If this image of violent revolt resonates strongly, it’s due to Mr. Nolan’s kinetic filmmaking in a scene that pulses with realism and to the primal fear that the people could at any moment, as in the French Revolution, become the mob that drags the rest of us into chaos. Yet little is what it first seems in “The Dark Knight Rises,” whether masked men or raging rhetoric. Mr. Nolan isn’t overtly siding with or taking aim at any group (the wily Bane only talks a good people’s revolution), but as he has done before, he is suggesting a third way. Like Steven Soderbergh in “Contagion,” a science-fiction freak-out in which the heroes are government workers, Mr. Nolan doesn’t advocate burning down the world, but fixing it.Excerpt from the NY Times located HERE
Image: NOTE: The below Blu-ray captures were taken directly from the Blu-ray disc.
The Dark Knight Rises on Blu-ray from Warner supports all its deserved anticipation. The image quality varies in aspect ratio has the 1.78 (from 1.44 in IMAX version) for the majority and some scenes in 2.35: 1. It looks flawless with rich contrast, tame and realistic colors and impressive detail in the infrequent close-ups. There is nothing to make issue with here - we have a highly pleasing dual-layered 1080P transfer. The 3-hour film is carried adeptly by the Blu-ray disc with consistent visuals that never expose any CGI (Nolan is noted for disliking its superficial impressions). The Dark Knight Rises uses a cornucopia of Camera types and Cinematographic process' - what a mind-blowing production scale. There is a slight subtle thickness to the image which connotes an intense theatrical feel. This Blu-ray looks as pristine and projects the grandeur of the filmmakers creation wonderfully.
CLICK EACH BLU-RAY CAPTURE TO SEE ALL IMAGES IN FULL 1920X1080 RESOLUTION
Hans Zimmer's amazing score is such an integral part of the film presentation and frequently sounds incredible (especially the conclusion) via the DTS-HD Master 5.1 track at 3725 kbps. Effects are mostly in the form of Bat-devices and Bat-vehicles which export significant depth and power in lossless. Range has a few crisp separations which add dynamic flavor to the action. Impressive audio indeed. There are optional subtitles and my Momitsu has identified it as being a region FREE disc playable on Blu-ray machines worldwide.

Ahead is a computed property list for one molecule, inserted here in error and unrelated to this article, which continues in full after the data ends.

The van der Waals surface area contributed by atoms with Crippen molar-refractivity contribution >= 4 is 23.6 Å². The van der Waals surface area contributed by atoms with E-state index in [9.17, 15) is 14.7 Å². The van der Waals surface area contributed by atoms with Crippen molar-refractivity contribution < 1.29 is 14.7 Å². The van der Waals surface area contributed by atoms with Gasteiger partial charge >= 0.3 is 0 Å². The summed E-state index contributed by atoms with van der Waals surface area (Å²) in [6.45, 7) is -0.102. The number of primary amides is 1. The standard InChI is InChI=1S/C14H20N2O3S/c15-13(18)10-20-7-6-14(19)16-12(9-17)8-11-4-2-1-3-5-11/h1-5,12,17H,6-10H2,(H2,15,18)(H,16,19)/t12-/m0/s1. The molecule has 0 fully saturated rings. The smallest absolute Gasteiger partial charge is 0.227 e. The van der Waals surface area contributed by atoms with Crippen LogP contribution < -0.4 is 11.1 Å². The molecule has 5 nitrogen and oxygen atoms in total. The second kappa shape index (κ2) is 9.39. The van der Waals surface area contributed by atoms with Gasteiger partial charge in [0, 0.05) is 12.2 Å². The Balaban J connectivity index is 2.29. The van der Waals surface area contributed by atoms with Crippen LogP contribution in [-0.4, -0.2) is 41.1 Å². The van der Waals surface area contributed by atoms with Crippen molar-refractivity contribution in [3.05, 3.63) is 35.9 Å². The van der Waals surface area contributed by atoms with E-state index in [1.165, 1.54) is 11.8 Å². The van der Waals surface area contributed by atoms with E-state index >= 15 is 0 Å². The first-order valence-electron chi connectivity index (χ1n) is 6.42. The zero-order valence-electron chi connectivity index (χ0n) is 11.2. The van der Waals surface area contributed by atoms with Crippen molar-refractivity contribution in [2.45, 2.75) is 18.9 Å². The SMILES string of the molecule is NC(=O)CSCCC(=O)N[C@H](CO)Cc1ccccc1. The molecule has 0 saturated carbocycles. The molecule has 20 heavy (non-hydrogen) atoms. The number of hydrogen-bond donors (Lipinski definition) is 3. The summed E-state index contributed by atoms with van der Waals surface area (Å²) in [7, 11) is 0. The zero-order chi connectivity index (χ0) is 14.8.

I'm only through about 1/2 of the Special Features disc (a second Blu-ray). It is dominant in production details and Nolan is interviewed in most segments. A commentary would be less feasible with the film's length but so many details of production are covered in about 1 hour's worth of short video pieces divided into 3 major headings. "The Batmobile" documentary lasts an hour and covers all five Batmobiles through the evolution of this technological marvel and cultural icon. There is also a Trailer Archive (4 trailers - 8:36) and a Print Campaign and Art Gallery Section. The Feature disc has an Explore Gotham: Second Screen where The Dark Knight Rises app is available for IOS 5.0 or higher compatible devices including iPhone and iPad. There is also a DVD of the feature included and the package has a leaflet with a Code to activate Ultra-Violet - instant streaming and download films to compatible devices. Whew.
November 20th, 2012
About the Reviewer: Hello, fellow Beavers! I have been interested in film since I viewed a Chaplin festival on PBS when I was around 9 years old. I credit DVD with expanding my horizons to fill an almost ravenous desire to seek out new film experiences. I currently own approximately 9500 DVDs and have reviewed over 5000 myself. I appreciate my discussion Listserv for furthering my film education and inspiring me to continue running DVDBeaver. Plus a healthy thanks to those who donate and use our Amazon links.
Although I never wanted to become one of those guys who
focused 'too much' on image and sound quality - I
find HD is swiftly pushing me in that direction.
Oppo Digital BDP-83 Universal Region FREE Blu-ray/SACD
Gary W. Tooze